BEIJING (AP) — China is taking matters into its own hands after last year’s tumultuous anti-government protests in Hong Kong that often descended into tear gas-filled clashes.
In a surprise move, the central government announced last week that it would develop laws to outlaw secession, subversion, terrorism and foreign interference in Hong Kong. The National People’s Congress is expected to ratify the bill Thursday, and legislation could be finalized this summer.
China’s decision raises questions about the future of the semi-autonomous territory. Will China station its feared state security officers in the city? Does it signal an erosion or the end of the “one-country, two-systems” framework that gives Hong Kong a high degree of local autonomy?
The Guardian view on Hong Kong’s future: China’s doublespeak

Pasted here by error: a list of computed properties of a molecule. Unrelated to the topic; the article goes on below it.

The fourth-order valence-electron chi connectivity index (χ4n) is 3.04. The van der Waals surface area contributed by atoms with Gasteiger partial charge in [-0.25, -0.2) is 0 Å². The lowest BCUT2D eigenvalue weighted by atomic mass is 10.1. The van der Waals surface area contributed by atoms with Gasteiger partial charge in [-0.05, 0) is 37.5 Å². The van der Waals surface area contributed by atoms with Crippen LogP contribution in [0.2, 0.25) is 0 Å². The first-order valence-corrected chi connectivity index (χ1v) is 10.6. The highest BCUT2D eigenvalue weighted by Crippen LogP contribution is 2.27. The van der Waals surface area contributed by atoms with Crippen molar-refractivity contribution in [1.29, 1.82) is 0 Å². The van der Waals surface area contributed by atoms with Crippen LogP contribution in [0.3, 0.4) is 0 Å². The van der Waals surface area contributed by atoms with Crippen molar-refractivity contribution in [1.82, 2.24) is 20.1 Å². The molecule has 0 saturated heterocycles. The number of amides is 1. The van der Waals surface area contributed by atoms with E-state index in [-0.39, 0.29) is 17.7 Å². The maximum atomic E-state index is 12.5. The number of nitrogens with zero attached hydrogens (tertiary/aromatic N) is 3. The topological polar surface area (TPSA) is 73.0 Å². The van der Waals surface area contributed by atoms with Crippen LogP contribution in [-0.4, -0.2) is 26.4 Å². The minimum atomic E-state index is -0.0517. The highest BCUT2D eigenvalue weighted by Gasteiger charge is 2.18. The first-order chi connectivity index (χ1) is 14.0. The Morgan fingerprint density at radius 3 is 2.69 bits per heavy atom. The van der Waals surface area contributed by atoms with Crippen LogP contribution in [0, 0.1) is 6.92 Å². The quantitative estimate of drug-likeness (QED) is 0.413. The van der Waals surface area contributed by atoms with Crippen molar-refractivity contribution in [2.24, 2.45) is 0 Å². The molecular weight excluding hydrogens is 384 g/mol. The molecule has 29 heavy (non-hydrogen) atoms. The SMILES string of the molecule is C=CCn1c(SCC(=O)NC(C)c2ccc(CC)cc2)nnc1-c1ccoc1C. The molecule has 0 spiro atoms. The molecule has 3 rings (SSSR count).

Please Don’t Forget About Hong Kong. It’s Been A Rough Week, and The Worst Is Yet To Come
The Wisdom and Wit of a Hong Kong Minibus Uncle
HKJA urges police chief to live up to his word
Wall Street Journal: Hong Kong in Shock as China’s Xi Jinping Goes for ‘Nuclear Option’
The UK needs to grow backbone and challenge Chinese law
Hong Kong move exposes China’s superpower fail
For all its pretensions, Beijing has proved completely unable to manage the people of a sophisticated and free global city.